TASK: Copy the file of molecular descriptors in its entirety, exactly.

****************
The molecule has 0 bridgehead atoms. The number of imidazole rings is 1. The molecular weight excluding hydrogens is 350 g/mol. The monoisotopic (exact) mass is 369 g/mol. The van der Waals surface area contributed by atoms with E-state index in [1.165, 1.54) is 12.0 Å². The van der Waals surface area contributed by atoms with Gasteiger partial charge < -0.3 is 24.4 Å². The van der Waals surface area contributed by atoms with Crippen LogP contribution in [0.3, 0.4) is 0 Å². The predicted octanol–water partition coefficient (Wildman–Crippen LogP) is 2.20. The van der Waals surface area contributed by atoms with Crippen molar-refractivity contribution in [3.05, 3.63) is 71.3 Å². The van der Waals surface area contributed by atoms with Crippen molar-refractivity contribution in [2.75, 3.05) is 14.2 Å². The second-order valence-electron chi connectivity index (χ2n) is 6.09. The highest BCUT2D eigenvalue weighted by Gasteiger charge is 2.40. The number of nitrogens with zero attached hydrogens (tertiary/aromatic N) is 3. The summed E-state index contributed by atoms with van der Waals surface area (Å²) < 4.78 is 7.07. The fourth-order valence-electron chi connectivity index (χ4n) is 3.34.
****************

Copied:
The molecule has 0 bridgehead atoms. The number of imidazole rings is 1. The molecular weight excluding hydrogens is 350 g/mol. The monoisotopic (exact) mass is 369 g/mol. The van der Waals surface area contributed by atoms with E-state index in [1.165, 1.54) is 12.0 Å². The van der Waals surface area contributed by atoms with Gasteiger partial charge < -0.3 is 24.4 Å². The van der Waals surface area contributed by atoms with Crippen LogP contribution in [0.3, 0.4) is 0 Å². The predicted octanol–water partition coefficient (Wildman–Crippen LogP) is 2.20. The van der Waals surface area contributed by atoms with Crippen molar-refractivity contribution in [3.05, 3.63) is 71.3 Å². The van der Waals surface area contributed by atoms with Crippen molar-refractivity contribution in [2.75, 3.05) is 14.2 Å². The second-order valence-electron chi connectivity index (χ2n) is 6.09. The highest BCUT2D eigenvalue weighted by Gasteiger charge is 2.40. The number of nitrogens with zero attached hydrogens (tertiary/aromatic N) is 3. The summed E-state index contributed by atoms with van der Waals surface area (Å²) < 4.78 is 7.07. The fourth-order valence-electron chi connectivity index (χ4n) is 3.34.